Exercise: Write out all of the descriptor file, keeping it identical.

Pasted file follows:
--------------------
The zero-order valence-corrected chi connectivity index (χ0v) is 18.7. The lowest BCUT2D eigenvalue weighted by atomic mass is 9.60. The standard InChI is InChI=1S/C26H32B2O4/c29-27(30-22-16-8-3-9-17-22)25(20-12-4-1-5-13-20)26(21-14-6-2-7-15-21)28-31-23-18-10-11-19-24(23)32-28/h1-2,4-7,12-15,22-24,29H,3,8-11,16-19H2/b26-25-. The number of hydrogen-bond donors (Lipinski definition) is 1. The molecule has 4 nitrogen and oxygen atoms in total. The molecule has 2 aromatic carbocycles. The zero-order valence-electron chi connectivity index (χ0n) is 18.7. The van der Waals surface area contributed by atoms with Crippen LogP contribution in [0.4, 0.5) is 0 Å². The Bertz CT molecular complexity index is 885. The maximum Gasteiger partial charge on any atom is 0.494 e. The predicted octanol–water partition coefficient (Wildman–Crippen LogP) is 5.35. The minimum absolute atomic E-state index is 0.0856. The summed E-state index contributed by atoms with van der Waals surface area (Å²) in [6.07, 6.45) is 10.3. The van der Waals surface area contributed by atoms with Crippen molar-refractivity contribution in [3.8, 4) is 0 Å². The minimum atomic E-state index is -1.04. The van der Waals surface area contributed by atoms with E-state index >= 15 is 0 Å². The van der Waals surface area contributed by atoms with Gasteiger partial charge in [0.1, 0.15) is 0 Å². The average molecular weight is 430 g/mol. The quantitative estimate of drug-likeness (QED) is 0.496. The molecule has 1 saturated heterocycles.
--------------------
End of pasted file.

The zero-order valence-corrected chi connectivity index (χ0v) is 18.7. The lowest BCUT2D eigenvalue weighted by atomic mass is 9.60. The standard InChI is InChI=1S/C26H32B2O4/c29-27(30-22-16-8-3-9-17-22)25(20-12-4-1-5-13-20)26(21-14-6-2-7-15-21)28-31-23-18-10-11-19-24(23)32-28/h1-2,4-7,12-15,22-24,29H,3,8-11,16-19H2/b26-25-. The number of hydrogen-bond donors (Lipinski definition) is 1. The molecule has 4 nitrogen and oxygen atoms in total. The molecule has 2 aromatic carbocycles. The zero-order valence-electron chi connectivity index (χ0n) is 18.7. The van der Waals surface area contributed by atoms with Crippen LogP contribution in [0.4, 0.5) is 0 Å². The Bertz CT molecular complexity index is 885. The maximum Gasteiger partial charge on any atom is 0.494 e. The predicted octanol–water partition coefficient (Wildman–Crippen LogP) is 5.35. The minimum absolute atomic E-state index is 0.0856. The summed E-state index contributed by atoms with van der Waals surface area (Å²) in [6.07, 6.45) is 10.3. The van der Waals surface area contributed by atoms with Crippen molar-refractivity contribution in [3.8, 4) is 0 Å². The minimum atomic E-state index is -1.04. The van der Waals surface area contributed by atoms with E-state index >= 15 is 0 Å². The van der Waals surface area contributed by atoms with Gasteiger partial charge in [0.1, 0.15) is 0 Å². The average molecular weight is 430 g/mol. The quantitative estimate of drug-likeness (QED) is 0.496. The molecule has 1 saturated heterocycles.